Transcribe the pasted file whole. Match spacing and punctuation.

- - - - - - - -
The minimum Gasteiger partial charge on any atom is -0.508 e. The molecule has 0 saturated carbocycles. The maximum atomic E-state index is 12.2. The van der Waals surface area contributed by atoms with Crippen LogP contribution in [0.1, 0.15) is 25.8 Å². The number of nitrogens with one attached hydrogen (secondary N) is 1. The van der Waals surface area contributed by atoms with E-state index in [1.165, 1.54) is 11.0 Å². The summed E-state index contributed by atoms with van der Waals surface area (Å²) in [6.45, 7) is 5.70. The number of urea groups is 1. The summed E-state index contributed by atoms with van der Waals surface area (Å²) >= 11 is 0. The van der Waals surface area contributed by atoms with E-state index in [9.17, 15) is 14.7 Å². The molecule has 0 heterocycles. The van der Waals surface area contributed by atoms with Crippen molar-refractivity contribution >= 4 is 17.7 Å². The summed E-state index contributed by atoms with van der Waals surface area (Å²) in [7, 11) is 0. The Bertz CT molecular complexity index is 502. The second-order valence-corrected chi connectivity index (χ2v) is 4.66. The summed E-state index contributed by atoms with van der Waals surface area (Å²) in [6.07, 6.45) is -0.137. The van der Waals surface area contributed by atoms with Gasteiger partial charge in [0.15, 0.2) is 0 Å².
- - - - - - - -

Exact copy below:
The minimum Gasteiger partial charge on any atom is -0.508 e. The molecule has 0 saturated carbocycles. The maximum atomic E-state index is 12.2. The van der Waals surface area contributed by atoms with Crippen LogP contribution in [0.1, 0.15) is 25.8 Å². The number of nitrogens with one attached hydrogen (secondary N) is 1. The van der Waals surface area contributed by atoms with E-state index in [1.165, 1.54) is 11.0 Å². The summed E-state index contributed by atoms with van der Waals surface area (Å²) in [6.45, 7) is 5.70. The number of urea groups is 1. The summed E-state index contributed by atoms with van der Waals surface area (Å²) >= 11 is 0. The van der Waals surface area contributed by atoms with E-state index in [9.17, 15) is 14.7 Å². The molecule has 0 heterocycles. The van der Waals surface area contributed by atoms with Crippen molar-refractivity contribution >= 4 is 17.7 Å². The summed E-state index contributed by atoms with van der Waals surface area (Å²) in [7, 11) is 0. The Bertz CT molecular complexity index is 502. The second-order valence-corrected chi connectivity index (χ2v) is 4.66. The summed E-state index contributed by atoms with van der Waals surface area (Å²) in [6.07, 6.45) is -0.137. The van der Waals surface area contributed by atoms with Gasteiger partial charge in [0.15, 0.2) is 0 Å².